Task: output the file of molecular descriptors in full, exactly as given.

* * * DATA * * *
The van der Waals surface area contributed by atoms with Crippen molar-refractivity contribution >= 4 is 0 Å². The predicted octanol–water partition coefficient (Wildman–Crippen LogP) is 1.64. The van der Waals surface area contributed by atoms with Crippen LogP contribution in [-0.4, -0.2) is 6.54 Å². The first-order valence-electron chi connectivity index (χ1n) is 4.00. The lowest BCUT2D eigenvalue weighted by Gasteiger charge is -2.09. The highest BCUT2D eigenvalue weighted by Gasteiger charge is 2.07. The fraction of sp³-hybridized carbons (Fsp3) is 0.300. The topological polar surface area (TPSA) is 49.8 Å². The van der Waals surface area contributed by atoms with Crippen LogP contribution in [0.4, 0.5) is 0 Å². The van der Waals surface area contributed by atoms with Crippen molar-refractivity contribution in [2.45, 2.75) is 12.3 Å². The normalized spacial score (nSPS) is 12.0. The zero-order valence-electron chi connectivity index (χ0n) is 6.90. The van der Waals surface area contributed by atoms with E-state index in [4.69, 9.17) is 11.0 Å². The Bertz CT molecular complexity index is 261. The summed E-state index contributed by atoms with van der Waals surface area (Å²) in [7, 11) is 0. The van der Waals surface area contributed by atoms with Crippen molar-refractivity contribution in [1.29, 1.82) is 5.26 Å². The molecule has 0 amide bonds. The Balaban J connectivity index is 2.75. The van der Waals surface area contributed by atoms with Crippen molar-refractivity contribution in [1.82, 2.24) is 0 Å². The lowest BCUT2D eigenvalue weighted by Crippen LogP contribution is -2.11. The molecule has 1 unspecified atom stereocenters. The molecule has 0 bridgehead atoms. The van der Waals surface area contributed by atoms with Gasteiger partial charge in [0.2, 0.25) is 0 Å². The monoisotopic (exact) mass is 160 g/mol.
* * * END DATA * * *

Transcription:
The van der Waals surface area contributed by atoms with Crippen molar-refractivity contribution >= 4 is 0 Å². The predicted octanol–water partition coefficient (Wildman–Crippen LogP) is 1.64. The van der Waals surface area contributed by atoms with Crippen LogP contribution in [-0.4, -0.2) is 6.54 Å². The first-order valence-electron chi connectivity index (χ1n) is 4.00. The lowest BCUT2D eigenvalue weighted by Gasteiger charge is -2.09. The highest BCUT2D eigenvalue weighted by Gasteiger charge is 2.07. The fraction of sp³-hybridized carbons (Fsp3) is 0.300. The topological polar surface area (TPSA) is 49.8 Å². The van der Waals surface area contributed by atoms with Crippen LogP contribution in [0.4, 0.5) is 0 Å². The van der Waals surface area contributed by atoms with Crippen molar-refractivity contribution in [2.45, 2.75) is 12.3 Å². The normalized spacial score (nSPS) is 12.0. The zero-order valence-electron chi connectivity index (χ0n) is 6.90. The van der Waals surface area contributed by atoms with E-state index in [4.69, 9.17) is 11.0 Å². The Bertz CT molecular complexity index is 261. The summed E-state index contributed by atoms with van der Waals surface area (Å²) in [7, 11) is 0. The van der Waals surface area contributed by atoms with Crippen molar-refractivity contribution in [1.29, 1.82) is 5.26 Å². The molecule has 0 amide bonds. The Balaban J connectivity index is 2.75. The van der Waals surface area contributed by atoms with Crippen molar-refractivity contribution in [1.82, 2.24) is 0 Å². The lowest BCUT2D eigenvalue weighted by Crippen LogP contribution is -2.11. The molecule has 1 unspecified atom stereocenters. The molecule has 0 bridgehead atoms. The van der Waals surface area contributed by atoms with Gasteiger partial charge in [0.2, 0.25) is 0 Å². The monoisotopic (exact) mass is 160 g/mol.